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The first time television audiences got something other than a brief glimpse of Paul Shaffer may have been the night when he donned a toupee, a gold chain around an unbuttoned dress shirt that revealed a bare chest, and offered a dead-on impersonation of Don Kirshner, the music impresario whose on-camera introductions of rock bands on In Concert were notorious for a demeanor as stiff and uncomfortable as the music he highlighted was loose and exciting. The occasion was the first appearance of the Blues Brothers on NBC's Saturday Night Live, the show for which Shaffer supplied special musical material and could be spotted playing keyboards. With his receding hairline and spectacles, he bore a slight resemblance to Elton John, but even as he branched out to become a featured performer in the occasional sketch, it's doubtful Shaffer or the audience realized that in less than a decade, he would be as recognizable as the more prominent talent on the late night show. Now, after 25 years as David Letterman's musical director, Shaffer is a national treasure, sort of America's unofficial musician laureate. Whether he's leading the band during the closing moments of 1985's Live Aid concert, or serving as the musical director for the annual induction ceremonies for the Rock and Roll Hall of Fame, Shaffer is the musician to call for the biggest, most prestigious events.

Of course, Shaffer is actually Canadian. Born November 28, 1949 in Thunder Bay, Ontario, he learned to play piano in his youth and was exposed to a variety of music at home, everything from the show tunes and classical music that his mother preferred, to his father's favorites which included such performers as Billy Ekstine and Sam Cooke. “I heard all this as rock and roll exploded,” he remembered. “Hearing rock and roll songs on the radio is what kept me going as a kid because I really didn't fit in. So many of us who went into rock and roll were misfits and found something we could do. That was my experience anyway.”

Shaffer dreamed of a career in music but was aware that success in show business was not a realistic ambition. “I was brought up thinking music was wonderful and a kid has got to take piano lessons,” he told International Musician for a January 2003 profile. “But when it comes right down to making a living, you should really have a profession.”

Shaffer enrolled at the University of Toronto to study philosophy, sociology, and psychology, but giving up music made him feel more like a man in need of psychological treatment. He found himself depressed and sleeping unusually long hours. He had played rock and roll throughout his high school years and now sensed a real void in his life. Once he began playing with a local jazz group, his mood lightened and he realized that music was not an avocation but a calling.

“I knew right then that I couldn't do anything else,” he said. “I had to at least try being a musician because I wasn't happy doing anything else.”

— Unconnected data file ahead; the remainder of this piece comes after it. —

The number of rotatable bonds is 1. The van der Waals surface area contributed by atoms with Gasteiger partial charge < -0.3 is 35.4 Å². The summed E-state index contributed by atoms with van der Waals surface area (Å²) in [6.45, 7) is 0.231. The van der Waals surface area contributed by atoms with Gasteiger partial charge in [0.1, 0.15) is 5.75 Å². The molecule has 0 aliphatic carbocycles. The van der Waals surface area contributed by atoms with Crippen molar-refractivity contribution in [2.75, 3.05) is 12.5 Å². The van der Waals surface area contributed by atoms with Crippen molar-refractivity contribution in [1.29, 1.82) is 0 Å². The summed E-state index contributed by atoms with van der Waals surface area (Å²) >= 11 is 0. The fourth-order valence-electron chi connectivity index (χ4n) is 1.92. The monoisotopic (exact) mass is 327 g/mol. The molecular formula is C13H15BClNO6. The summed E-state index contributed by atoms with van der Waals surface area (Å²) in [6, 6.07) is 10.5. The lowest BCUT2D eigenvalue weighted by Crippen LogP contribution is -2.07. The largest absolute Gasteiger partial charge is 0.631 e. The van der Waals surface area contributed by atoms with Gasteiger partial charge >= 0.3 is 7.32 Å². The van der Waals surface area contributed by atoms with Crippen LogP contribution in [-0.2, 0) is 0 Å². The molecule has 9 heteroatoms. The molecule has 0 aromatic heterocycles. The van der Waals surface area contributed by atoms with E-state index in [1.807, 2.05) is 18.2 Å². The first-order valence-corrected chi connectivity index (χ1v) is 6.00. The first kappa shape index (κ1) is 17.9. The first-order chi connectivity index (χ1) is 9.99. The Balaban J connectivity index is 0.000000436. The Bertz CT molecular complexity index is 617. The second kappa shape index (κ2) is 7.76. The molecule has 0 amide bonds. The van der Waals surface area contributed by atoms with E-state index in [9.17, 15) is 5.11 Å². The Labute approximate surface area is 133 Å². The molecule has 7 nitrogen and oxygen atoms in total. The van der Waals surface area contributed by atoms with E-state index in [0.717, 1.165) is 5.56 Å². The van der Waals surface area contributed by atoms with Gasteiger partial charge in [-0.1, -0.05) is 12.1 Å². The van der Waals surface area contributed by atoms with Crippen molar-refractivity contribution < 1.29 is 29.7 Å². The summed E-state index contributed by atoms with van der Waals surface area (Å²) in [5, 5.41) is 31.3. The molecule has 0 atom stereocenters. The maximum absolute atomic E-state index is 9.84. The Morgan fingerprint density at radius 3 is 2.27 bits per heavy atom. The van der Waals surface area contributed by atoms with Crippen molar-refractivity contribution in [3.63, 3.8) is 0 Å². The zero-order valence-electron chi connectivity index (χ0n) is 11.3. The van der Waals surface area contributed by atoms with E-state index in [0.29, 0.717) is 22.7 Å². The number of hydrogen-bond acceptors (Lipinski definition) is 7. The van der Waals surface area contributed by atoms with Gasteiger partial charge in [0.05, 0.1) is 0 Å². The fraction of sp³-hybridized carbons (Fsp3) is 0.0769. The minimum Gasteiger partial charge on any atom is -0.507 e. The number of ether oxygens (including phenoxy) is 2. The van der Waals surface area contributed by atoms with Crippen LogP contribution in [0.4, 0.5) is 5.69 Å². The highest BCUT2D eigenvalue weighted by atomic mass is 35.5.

He made a modest living playing at weddings and at clubs, and also rented out his talents to singers who needed musical accompaniment for theatrical auditions. “For 20 bucks, if you were going to audition for a show, you could come over to my apartment and we would rehearse together, and I would accompany you at your audition.” One such experience provided Shaffer with his first big break. Two of his friends had auditioned for roles in Steven Schwartz's long running gospel infused musical Godspell. Schwartz hired Shaffer to both conduct and play piano for the show when it played Toronto. In 1974, Schwartz asked him to take on the same role for The Magic Show, but this time the stage was Broadway. “Before I knew it, I was here in New York,” Shaffer said, and in New York he would remain as his career would reach greater heights.

In Toronto, Shaffer had befriended a saxophonist named Howard Shore. By the time Shaffer was working on The Magic Show, Shore was in New York where he had been hired as musical director for Saturday Night Live, a new late night comedy sketch show that his friend, Lorne Michaels, was creating for NBC's 1975 fall schedule. Shore asked Shaffer to come aboard. “It was a good fit,” Shaffer remembers, “because I already knew Gilda, Danny, and I'd met Belushi when I first got to town. It was a natural that I'd start writing material and working with cast members on musical things.”

Saturday Night Live became a phenomenon, a show that made comedy as hip as rock and roll. If the Beatles and Bob Dylan had been the voice of the ‘60s generation, Saturday Night Live became the voice of the ‘70s. Shaffer was very much in the background, but wrote some of the memorable musical parodies that were often a highlight of the show. In addition to introducing Dan Ackroyd and John Belushi as the Blues Brothers, Shaffer also worked as the composer and musical director for Gilda Live, the show that marked Gilda Radner's Broadway debut.

Shaffer also attracted notice from TV producer Norman Lear who had joined forces with rock impresario Don Kirshner to produce a sitcom, A Year at the Top, about a rock band that had made a deal with the devil for success. Shaffer joined Greg Evigan, later the star of BJ and the Bear, in the show which had a brief five week run in the summer of 1977. It was during the show's production that Elvis Presley died, and upon hearing the news, Shaffer remembers sitting at the piano and playing a solemn version of “Love Me Tender” as a tribute to the rock and roll legend.

After the sitcom was cancelled, Shaffer returned to Saturday Night Live, but when the original Not Ready for Prime Time Players bailed out in 1980, Shaffer decided the time was right to make his own exit. “I didn't see the reason to be the only one to stay,” he said. “Five years was enough and I had other things to do.”

Among Shaffer's projects after leaving Saturday Night Live were recording sessions with Diana Ross, Yoko Ono, and Joan Armatrading, co-writing the Weather Girls hit “It's Raining Men” with Paul Jabara, and a  cameo in Rob Reiner's rock mockumentary This Is Spinal Tap.  By the time the latter film was released in 1984, Shaffer was back on TV, this time leading the World's Most Dangerous Band as musical director for Late Night with David Letterman, which premiered on NBC following The Tonight Show on the evening of February 1, 1982.